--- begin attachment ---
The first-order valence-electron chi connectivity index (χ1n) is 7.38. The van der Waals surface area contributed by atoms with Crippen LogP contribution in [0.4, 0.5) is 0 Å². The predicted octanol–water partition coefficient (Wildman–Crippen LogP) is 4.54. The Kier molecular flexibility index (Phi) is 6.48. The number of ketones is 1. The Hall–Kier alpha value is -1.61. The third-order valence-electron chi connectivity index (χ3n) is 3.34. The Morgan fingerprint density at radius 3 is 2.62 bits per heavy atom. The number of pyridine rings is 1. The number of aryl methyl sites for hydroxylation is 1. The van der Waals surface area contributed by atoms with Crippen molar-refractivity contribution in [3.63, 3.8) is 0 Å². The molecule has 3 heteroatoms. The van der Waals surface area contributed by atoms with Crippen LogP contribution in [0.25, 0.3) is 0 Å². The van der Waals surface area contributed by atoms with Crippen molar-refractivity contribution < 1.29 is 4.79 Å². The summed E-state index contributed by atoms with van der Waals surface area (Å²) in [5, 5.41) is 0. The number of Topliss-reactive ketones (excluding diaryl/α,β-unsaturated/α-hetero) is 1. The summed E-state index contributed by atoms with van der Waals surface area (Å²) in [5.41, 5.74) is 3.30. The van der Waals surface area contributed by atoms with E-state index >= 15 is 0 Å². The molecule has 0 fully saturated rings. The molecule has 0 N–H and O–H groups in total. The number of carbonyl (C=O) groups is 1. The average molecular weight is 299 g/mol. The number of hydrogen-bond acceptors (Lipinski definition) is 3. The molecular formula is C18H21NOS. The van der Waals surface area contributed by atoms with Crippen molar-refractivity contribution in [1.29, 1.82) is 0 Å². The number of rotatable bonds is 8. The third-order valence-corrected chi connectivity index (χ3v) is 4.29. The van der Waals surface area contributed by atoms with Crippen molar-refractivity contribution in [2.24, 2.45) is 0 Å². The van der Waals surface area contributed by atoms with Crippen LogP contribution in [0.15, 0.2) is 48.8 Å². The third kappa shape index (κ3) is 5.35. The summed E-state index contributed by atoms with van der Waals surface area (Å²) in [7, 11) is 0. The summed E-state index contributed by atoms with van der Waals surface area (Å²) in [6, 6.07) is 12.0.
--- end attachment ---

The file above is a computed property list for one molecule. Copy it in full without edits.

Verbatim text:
The first-order valence-electron chi connectivity index (χ1n) is 7.38. The van der Waals surface area contributed by atoms with Crippen LogP contribution in [0.4, 0.5) is 0 Å². The predicted octanol–water partition coefficient (Wildman–Crippen LogP) is 4.54. The Kier molecular flexibility index (Phi) is 6.48. The number of ketones is 1. The Hall–Kier alpha value is -1.61. The third-order valence-electron chi connectivity index (χ3n) is 3.34. The Morgan fingerprint density at radius 3 is 2.62 bits per heavy atom. The number of pyridine rings is 1. The number of aryl methyl sites for hydroxylation is 1. The van der Waals surface area contributed by atoms with Crippen molar-refractivity contribution in [3.63, 3.8) is 0 Å². The molecule has 3 heteroatoms. The van der Waals surface area contributed by atoms with Crippen LogP contribution in [0.25, 0.3) is 0 Å². The van der Waals surface area contributed by atoms with Crippen molar-refractivity contribution < 1.29 is 4.79 Å². The summed E-state index contributed by atoms with van der Waals surface area (Å²) in [5, 5.41) is 0. The number of Topliss-reactive ketones (excluding diaryl/α,β-unsaturated/α-hetero) is 1. The summed E-state index contributed by atoms with van der Waals surface area (Å²) in [5.41, 5.74) is 3.30. The van der Waals surface area contributed by atoms with E-state index >= 15 is 0 Å². The molecule has 0 fully saturated rings. The molecule has 0 N–H and O–H groups in total. The number of carbonyl (C=O) groups is 1. The average molecular weight is 299 g/mol. The number of hydrogen-bond acceptors (Lipinski definition) is 3. The molecular formula is C18H21NOS. The van der Waals surface area contributed by atoms with Crippen molar-refractivity contribution in [1.29, 1.82) is 0 Å². The number of rotatable bonds is 8. The third-order valence-corrected chi connectivity index (χ3v) is 4.29. The van der Waals surface area contributed by atoms with Crippen molar-refractivity contribution in [2.24, 2.45) is 0 Å². The van der Waals surface area contributed by atoms with Crippen LogP contribution in [0.15, 0.2) is 48.8 Å². The third kappa shape index (κ3) is 5.35. The summed E-state index contributed by atoms with van der Waals surface area (Å²) in [7, 11) is 0. The summed E-state index contributed by atoms with van der Waals surface area (Å²) in [6, 6.07) is 12.0.